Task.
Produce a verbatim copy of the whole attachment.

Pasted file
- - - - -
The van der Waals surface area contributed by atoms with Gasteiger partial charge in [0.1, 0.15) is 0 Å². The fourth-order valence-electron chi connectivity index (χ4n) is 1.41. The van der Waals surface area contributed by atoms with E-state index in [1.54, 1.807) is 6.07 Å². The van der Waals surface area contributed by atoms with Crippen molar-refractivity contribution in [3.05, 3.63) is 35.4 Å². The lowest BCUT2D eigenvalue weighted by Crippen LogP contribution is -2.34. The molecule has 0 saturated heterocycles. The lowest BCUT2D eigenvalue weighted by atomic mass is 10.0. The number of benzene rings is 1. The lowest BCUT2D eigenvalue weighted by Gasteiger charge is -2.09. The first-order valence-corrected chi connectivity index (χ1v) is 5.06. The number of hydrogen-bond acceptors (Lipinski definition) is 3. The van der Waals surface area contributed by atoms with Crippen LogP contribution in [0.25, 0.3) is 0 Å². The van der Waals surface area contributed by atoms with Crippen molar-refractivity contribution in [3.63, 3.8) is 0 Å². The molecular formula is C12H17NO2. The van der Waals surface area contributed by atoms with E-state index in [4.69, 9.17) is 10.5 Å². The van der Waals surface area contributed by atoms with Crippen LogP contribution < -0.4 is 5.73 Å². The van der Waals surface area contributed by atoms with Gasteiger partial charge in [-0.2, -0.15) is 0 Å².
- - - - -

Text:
The van der Waals surface area contributed by atoms with Gasteiger partial charge in [0.1, 0.15) is 0 Å². The fourth-order valence-electron chi connectivity index (χ4n) is 1.41. The van der Waals surface area contributed by atoms with E-state index in [1.54, 1.807) is 6.07 Å². The van der Waals surface area contributed by atoms with Crippen molar-refractivity contribution in [3.05, 3.63) is 35.4 Å². The lowest BCUT2D eigenvalue weighted by Crippen LogP contribution is -2.34. The molecule has 0 saturated heterocycles. The lowest BCUT2D eigenvalue weighted by atomic mass is 10.0. The number of benzene rings is 1. The lowest BCUT2D eigenvalue weighted by Gasteiger charge is -2.09. The first-order valence-corrected chi connectivity index (χ1v) is 5.06. The number of hydrogen-bond acceptors (Lipinski definition) is 3. The van der Waals surface area contributed by atoms with Crippen LogP contribution in [0.25, 0.3) is 0 Å². The van der Waals surface area contributed by atoms with Crippen molar-refractivity contribution in [3.63, 3.8) is 0 Å². The molecular formula is C12H17NO2. The van der Waals surface area contributed by atoms with E-state index in [4.69, 9.17) is 10.5 Å². The van der Waals surface area contributed by atoms with Crippen LogP contribution < -0.4 is 5.73 Å². The van der Waals surface area contributed by atoms with Gasteiger partial charge in [-0.2, -0.15) is 0 Å².